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Besides opportunities to upskill, nurses need flexibility at work, say industry experts

A new 24-month part-time nursing degree programme will allow nurses to study and work at the same time.

Besides opportunities to upskill, nurses need flexibility at work, say industry experts

Nurses need flexible work arrangements to be able to upskill themselves, say industry experts.


SINGAPORE: Registered nurses here will soon be able to improve their skills by joining a new part-time nursing degree programme, but what will help them pursue such goals is flexibility at work.

This was the view of advanced practice nurse Jamie Lim and president of the NTUC Healthcare Services Employees Union K Thanaletchimi in an interview on CNA’s Singapore Tonight on Wednesday (Nov 30), as they discussed the future of nursing in Singapore.

“Nurses are lifelong learners, so the demand for us to upskill is always going to be there. But I think the important thing is to have a programme that is flexible so that nurses can balance between work, family life and study,” said Ms Lim, deputy director of nursing service at Tan Tock Seng Hospital.

Ms Thanaletchimi also noted that nurses need “a lot of support” at work. In the conversations and dialogues the union has with nurses, something that stands out is their need for flexible work arrangements, something which the union promotes, she said.

“We have instituted, in a collective agreement … a commitment by … healthcare institutions that they will commit to flexible work arrangements for nurses, so that they can well balance their work life, their upskilling, going for training and also self care,” said the former Nominated Member of Parliament.

Under the Bachelor of Science Nursing (Top-up) programme offered by Kaplan Higher Education in partnership with UK-based Northumbria University, nurses can take a minimum of 24 months to complete their education. Among the modules covered are innovations in healthcare, health promotion and nursing older people with complex needs.

Upon graduation, they will have options to be in roles such as chief nurse, medical care manager or nurse educator.


Ms Lim underscored the importance of such training. While Singapore has always been training specialised nurses, there is a need to refocus on training them in community nursing, she said.

“(We) really (need) to upskill them to look at the aging population as well as to equip them to look after patients with chronic diseases not limited to high blood pressure and diabetes and hypertension,” she said, adding that there is a “long list” of other chronic diseases.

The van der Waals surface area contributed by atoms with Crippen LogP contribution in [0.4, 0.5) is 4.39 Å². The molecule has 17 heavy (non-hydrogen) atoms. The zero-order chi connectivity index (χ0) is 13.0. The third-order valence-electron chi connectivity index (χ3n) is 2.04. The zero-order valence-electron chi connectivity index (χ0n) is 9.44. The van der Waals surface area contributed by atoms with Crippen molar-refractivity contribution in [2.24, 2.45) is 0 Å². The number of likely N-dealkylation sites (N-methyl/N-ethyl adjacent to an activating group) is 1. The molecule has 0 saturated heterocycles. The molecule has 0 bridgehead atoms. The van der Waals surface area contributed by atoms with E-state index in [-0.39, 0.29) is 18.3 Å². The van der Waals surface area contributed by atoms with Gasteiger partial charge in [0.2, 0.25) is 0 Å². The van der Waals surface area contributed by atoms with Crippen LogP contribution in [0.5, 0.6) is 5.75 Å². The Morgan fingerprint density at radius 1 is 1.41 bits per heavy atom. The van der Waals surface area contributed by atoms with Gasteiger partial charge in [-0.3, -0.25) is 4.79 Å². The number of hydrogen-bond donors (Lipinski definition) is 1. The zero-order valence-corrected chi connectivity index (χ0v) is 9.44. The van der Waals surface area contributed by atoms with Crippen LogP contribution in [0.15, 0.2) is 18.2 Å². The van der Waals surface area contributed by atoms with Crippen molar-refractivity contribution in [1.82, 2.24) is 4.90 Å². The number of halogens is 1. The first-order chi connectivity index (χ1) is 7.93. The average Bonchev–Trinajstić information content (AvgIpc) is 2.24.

She added that equipping nurses with skills on disease prevention and health promotion are also timely, especially in line with the shift towards preventive health with the Healthier SG movement.


Ms Thanaletchimi spoke about the support needed to attract and retain nurses, especially on the issues of salary, attention to mental wellbeing and career progression, as they face high workloads and responsibilities.

Among locals, the attrition rate was 7.4 per cent in 2021, up from 5.4 per cent the previous year. For foreign nurses, it more than doubled year-on-year to 14.8 per cent in 2021.

“There's lots of recent revision that’s been done, but certainly we need to ensure that wages are competitive to the type of job and responsibility they carry,” she said.

In July, the Health Ministry announced that more than 25,000 nurses would receive a special payment of between 1.7 and 2.1 months of their base salary.

The base salaries of public healthcare nurses were also increased between 5 and 14 per cent following a review last year.

In terms of welfare, institutions need to take care of nurses’ mental wellness, she said.

“It is important that we provide all the support that we can through proper counseling, third-party services, to allow for the counseling to happen in private,” she said.

She added that younger nurses, especially, want to develop their careers.

While programmes like the new part-time nursing degree will go some way towards this, another way to realise this aim is to elevate the status of support staff, something the union, employers in the public sector and the Health Ministry are looking at continuously.

“If we were to (up)skill the other workers supporting the nurses, certainly nurses will be able to create more value to their job and have greater satisfaction discharging their duties,” she said.

Source: CNA/ja(fk)


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